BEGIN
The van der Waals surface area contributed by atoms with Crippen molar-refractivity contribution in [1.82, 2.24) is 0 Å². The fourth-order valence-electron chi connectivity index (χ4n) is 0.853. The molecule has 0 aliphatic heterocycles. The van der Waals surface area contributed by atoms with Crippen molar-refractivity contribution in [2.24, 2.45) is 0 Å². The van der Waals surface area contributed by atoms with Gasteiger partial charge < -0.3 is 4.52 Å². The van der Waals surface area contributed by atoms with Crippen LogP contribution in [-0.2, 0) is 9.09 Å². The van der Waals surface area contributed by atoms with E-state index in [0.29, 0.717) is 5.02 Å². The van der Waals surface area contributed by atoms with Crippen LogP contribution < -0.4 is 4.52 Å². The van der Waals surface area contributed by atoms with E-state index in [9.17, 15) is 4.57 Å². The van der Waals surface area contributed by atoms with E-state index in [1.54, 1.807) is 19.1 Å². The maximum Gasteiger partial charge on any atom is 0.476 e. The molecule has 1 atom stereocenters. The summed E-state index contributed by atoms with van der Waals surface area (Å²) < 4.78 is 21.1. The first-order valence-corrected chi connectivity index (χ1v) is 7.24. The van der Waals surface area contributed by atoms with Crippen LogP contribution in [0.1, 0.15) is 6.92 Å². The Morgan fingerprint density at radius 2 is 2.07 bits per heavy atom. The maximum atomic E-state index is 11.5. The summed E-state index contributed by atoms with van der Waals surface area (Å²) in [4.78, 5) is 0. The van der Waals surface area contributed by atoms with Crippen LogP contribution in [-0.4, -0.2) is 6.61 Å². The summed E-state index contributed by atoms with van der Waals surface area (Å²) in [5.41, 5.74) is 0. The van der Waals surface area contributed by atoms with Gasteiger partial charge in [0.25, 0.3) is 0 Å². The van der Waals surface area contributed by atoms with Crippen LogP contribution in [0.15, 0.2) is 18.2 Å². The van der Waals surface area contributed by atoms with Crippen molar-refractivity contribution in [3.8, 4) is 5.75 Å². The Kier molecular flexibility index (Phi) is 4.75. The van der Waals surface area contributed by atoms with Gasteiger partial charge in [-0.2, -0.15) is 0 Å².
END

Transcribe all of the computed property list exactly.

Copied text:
The van der Waals surface area contributed by atoms with Crippen molar-refractivity contribution in [1.82, 2.24) is 0 Å². The fourth-order valence-electron chi connectivity index (χ4n) is 0.853. The molecule has 0 aliphatic heterocycles. The van der Waals surface area contributed by atoms with Crippen molar-refractivity contribution in [2.24, 2.45) is 0 Å². The van der Waals surface area contributed by atoms with Gasteiger partial charge < -0.3 is 4.52 Å². The van der Waals surface area contributed by atoms with Crippen LogP contribution in [-0.2, 0) is 9.09 Å². The van der Waals surface area contributed by atoms with E-state index in [0.29, 0.717) is 5.02 Å². The van der Waals surface area contributed by atoms with Crippen LogP contribution < -0.4 is 4.52 Å². The van der Waals surface area contributed by atoms with E-state index in [9.17, 15) is 4.57 Å². The van der Waals surface area contributed by atoms with E-state index in [1.54, 1.807) is 19.1 Å². The maximum Gasteiger partial charge on any atom is 0.476 e. The molecule has 1 atom stereocenters. The summed E-state index contributed by atoms with van der Waals surface area (Å²) < 4.78 is 21.1. The first-order valence-corrected chi connectivity index (χ1v) is 7.24. The van der Waals surface area contributed by atoms with Crippen LogP contribution in [0.1, 0.15) is 6.92 Å². The Morgan fingerprint density at radius 2 is 2.07 bits per heavy atom. The maximum atomic E-state index is 11.5. The summed E-state index contributed by atoms with van der Waals surface area (Å²) in [4.78, 5) is 0. The van der Waals surface area contributed by atoms with Crippen LogP contribution in [-0.4, -0.2) is 6.61 Å². The summed E-state index contributed by atoms with van der Waals surface area (Å²) in [5.41, 5.74) is 0. The van der Waals surface area contributed by atoms with Gasteiger partial charge in [0.25, 0.3) is 0 Å². The van der Waals surface area contributed by atoms with Crippen LogP contribution in [0.15, 0.2) is 18.2 Å². The van der Waals surface area contributed by atoms with Crippen molar-refractivity contribution in [3.8, 4) is 5.75 Å². The Kier molecular flexibility index (Phi) is 4.75. The van der Waals surface area contributed by atoms with Gasteiger partial charge in [-0.2, -0.15) is 0 Å².